Intestinal Obstruction in the Newborn Differential Diagnoses

Updated: Feb 20, 2021
  • Author: James Goodwin Glasser, MD, MA, FACS; Chief Editor: Muhammad Aslam, MD  more...
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Diagnostic Considerations

The usual context of neonatal intestinal obstruction is an infant who is not feeding normally. The answers to a few questions, including the following, will suggest the correct diagnosis:

  • Is the baby vomiting? What color is the emesis?
  • Was an orogastric tube passed; if so, how much fluid was drained from the stomach? What was its color?
  • Has the baby passed meconium and/or transitional stools?
  • Is the baby's abdomen flat or distended? Is it soft or tender? Is there a palpable mass?
  • Is the baby septic? Are there other signs of ilness: irritability, temperature instability, apnea/bradycardia episodes?
  • Is examination of the baby's perineum normal? Is the anus patent?
  • Were plain radiographs obtained? Is the gas pattern normal?

The cause of bilious emesis includes sepsis, accompanied by ileus, or necrotizing enterocolitis. However, these conditions usually occur in babies who previously had demonstrated continuity of the gastrointestinal tract.

In a baby who previously tolerated feedings, midgut volvulus must always be considered in the differential diagnosis of bilious vomiting.

Babies with distal small bowel obstruction present with abdominal distention, delayed passage of meconium, and absent transitional stools (meconium mixed digested milk). Plain radiographs are usually diagnostic, demonstrating multiple dilated loops of small bowel and no air in the colon. A Gastrografin (diatrizoate) enema is diagnostic; it may also be therapeutic if the baby has meconium ileus or meconium plug syndrome.

Associated conditions

Conditions that may be associated with neonatal intestinal obstruction include the following:

  • Infants with gastroschisis may have intestinal atresia.
  • Malrotation is associated with abdominal wall defects and congenital diaphragmatic hernia.
  • Tracheoesophageal fistulas are typically associated with esophageal atresia, but isolated fistulas (H type) also occur.
  • A Meckel diverticulum or pancreatic rest (ectopic pancreatic tissue) may serve as a lead point in intussusception.
  • Occasionally, the omphalomesenteric duct forms a band between the ileum and the umbilcus that may entrap a loop of intestine.
  • Short bowel syndrome (intestinal failure) may be associated with gastroschisis, intestinal atresia, and necrotizing enterocolitis.
  • The massively dilated ascending colon should be resected, leaving a small cuff of cecum that is fashioned into an ostomy. Later, the ostomy may be anastomosed to the distal colon. See the following image.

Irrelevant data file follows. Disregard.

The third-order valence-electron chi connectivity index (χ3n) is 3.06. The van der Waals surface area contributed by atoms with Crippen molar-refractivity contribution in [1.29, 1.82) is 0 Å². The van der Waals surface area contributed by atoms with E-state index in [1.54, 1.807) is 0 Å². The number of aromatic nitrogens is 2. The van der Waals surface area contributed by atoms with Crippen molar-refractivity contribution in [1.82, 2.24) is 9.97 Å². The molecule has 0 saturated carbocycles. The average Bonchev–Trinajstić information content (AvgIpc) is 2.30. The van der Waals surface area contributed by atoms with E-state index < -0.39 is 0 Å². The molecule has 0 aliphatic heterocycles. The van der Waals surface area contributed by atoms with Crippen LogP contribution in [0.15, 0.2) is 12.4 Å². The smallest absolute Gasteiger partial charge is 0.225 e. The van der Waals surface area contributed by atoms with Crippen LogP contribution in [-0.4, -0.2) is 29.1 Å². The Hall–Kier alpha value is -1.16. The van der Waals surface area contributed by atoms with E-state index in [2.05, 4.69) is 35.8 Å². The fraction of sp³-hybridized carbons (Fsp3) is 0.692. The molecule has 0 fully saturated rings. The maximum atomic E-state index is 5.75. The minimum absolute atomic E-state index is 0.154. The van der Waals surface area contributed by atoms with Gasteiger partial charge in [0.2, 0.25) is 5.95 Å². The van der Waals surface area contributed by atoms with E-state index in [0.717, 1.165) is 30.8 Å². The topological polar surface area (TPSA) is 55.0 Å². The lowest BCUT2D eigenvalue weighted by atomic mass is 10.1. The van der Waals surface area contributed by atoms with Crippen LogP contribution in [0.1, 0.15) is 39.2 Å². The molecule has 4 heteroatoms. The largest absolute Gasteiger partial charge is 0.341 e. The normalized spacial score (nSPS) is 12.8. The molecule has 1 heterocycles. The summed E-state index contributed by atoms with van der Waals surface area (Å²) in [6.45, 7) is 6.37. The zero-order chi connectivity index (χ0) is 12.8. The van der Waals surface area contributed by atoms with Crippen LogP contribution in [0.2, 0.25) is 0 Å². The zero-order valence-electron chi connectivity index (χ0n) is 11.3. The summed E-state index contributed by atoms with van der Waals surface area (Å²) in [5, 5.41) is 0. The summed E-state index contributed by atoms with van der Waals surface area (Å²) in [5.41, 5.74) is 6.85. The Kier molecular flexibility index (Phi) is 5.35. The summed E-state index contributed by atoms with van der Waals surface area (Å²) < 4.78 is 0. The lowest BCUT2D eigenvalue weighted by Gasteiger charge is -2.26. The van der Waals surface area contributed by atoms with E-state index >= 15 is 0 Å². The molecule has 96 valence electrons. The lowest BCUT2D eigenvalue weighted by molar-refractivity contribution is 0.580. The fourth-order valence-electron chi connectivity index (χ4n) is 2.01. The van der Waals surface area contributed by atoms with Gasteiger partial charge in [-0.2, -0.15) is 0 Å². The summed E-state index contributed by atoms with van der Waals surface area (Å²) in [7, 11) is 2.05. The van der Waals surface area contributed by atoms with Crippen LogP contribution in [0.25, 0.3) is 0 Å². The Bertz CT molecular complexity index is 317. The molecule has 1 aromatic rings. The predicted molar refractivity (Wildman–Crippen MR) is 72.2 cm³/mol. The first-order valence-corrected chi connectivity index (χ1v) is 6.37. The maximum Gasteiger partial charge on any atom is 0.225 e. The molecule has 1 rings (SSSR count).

• Intestinal obstruction in the newborn. Colonic atr Intestinal obstruction in the newborn. Colonic atresia. The hugely dilated colon will never function satisfactorily; therefore, it is resected, leaving a cuff of cecum to preserve the ileocecal valve.


Intestinal perforation may be associated with the following:

  • Antenatally: Meconium peritonitis is meconium ileus with a perforation leading to extrusion of meconium into the peritoneal cavity. Usually, there are dense adhesions that make identification of the proximal and distal ends of the intestine difficult.
  • Postnatally: In micro preemies (< 800 g [1 lb, 12 oz] [20] ) with intestinal perforation, the perforated segment may have localized (aneurysmal) dilatation proximal to bowel whose caliber is tiny and whose lumen is filled (obstructed) with inspissated stool (see the image below).
  • Intestinal obstruction in the newborn. Photograph Intestinal obstruction in the newborn. Photograph of neonatal intestinal perforation. Note the aneurysmal dilatation of the (perforated) intestine proximal to the obstructed (by inspissated stool) distal ileum.


Developmental immaturity (infants < 26 weeks' gestational age) is a consideration in babies with intestinal obstruction, such as the following:

  • Underdeveloped musculature and poor peristalsis lead to bacterial overgrowth and a setting of immunologic immaturity; this may result in necrotizing enterocolitis.
  • Small left colon syndrome is a benign condition that occurs in infants of diabetic mothers. It is self-limited and presumably developmental; it may simulate Hirschsprung disease.

Sample diagnostic algorithm

An algorithm for the diagnosis of neonatal intestinal obstruction is depicted in the image below.

Intestinal obstruction in the newborn. This diagra Intestinal obstruction in the newborn. This diagram is a sample algorithm for the diagnosis of neonatal intestinal obstruction.